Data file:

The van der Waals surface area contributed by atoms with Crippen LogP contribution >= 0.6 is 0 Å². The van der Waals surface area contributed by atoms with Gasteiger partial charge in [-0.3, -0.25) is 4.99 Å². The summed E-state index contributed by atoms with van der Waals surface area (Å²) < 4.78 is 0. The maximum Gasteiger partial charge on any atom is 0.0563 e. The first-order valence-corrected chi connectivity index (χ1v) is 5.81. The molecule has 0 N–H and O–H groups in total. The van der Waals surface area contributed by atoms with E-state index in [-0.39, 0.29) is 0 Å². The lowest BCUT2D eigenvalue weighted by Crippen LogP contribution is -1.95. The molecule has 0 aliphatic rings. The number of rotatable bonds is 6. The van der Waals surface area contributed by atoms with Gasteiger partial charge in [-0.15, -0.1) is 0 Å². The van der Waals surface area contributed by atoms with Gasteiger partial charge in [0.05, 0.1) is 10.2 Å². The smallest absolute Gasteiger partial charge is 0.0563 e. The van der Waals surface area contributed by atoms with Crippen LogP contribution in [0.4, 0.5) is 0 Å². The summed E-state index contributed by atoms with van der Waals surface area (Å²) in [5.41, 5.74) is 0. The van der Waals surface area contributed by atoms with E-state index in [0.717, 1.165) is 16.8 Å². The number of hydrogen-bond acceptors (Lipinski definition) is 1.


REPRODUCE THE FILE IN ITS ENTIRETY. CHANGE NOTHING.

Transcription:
The van der Waals surface area contributed by atoms with Crippen LogP contribution >= 0.6 is 0 Å². The van der Waals surface area contributed by atoms with Gasteiger partial charge in [-0.3, -0.25) is 4.99 Å². The summed E-state index contributed by atoms with van der Waals surface area (Å²) < 4.78 is 0. The maximum Gasteiger partial charge on any atom is 0.0563 e. The first-order valence-corrected chi connectivity index (χ1v) is 5.81. The molecule has 0 N–H and O–H groups in total. The van der Waals surface area contributed by atoms with E-state index in [-0.39, 0.29) is 0 Å². The lowest BCUT2D eigenvalue weighted by Crippen LogP contribution is -1.95. The molecule has 0 aliphatic rings. The number of rotatable bonds is 6. The van der Waals surface area contributed by atoms with Gasteiger partial charge in [-0.15, -0.1) is 0 Å². The van der Waals surface area contributed by atoms with Gasteiger partial charge in [0.05, 0.1) is 10.2 Å². The smallest absolute Gasteiger partial charge is 0.0563 e. The van der Waals surface area contributed by atoms with Crippen LogP contribution in [0.4, 0.5) is 0 Å². The summed E-state index contributed by atoms with van der Waals surface area (Å²) in [5.41, 5.74) is 0. The van der Waals surface area contributed by atoms with E-state index in [0.717, 1.165) is 16.8 Å². The number of hydrogen-bond acceptors (Lipinski definition) is 1.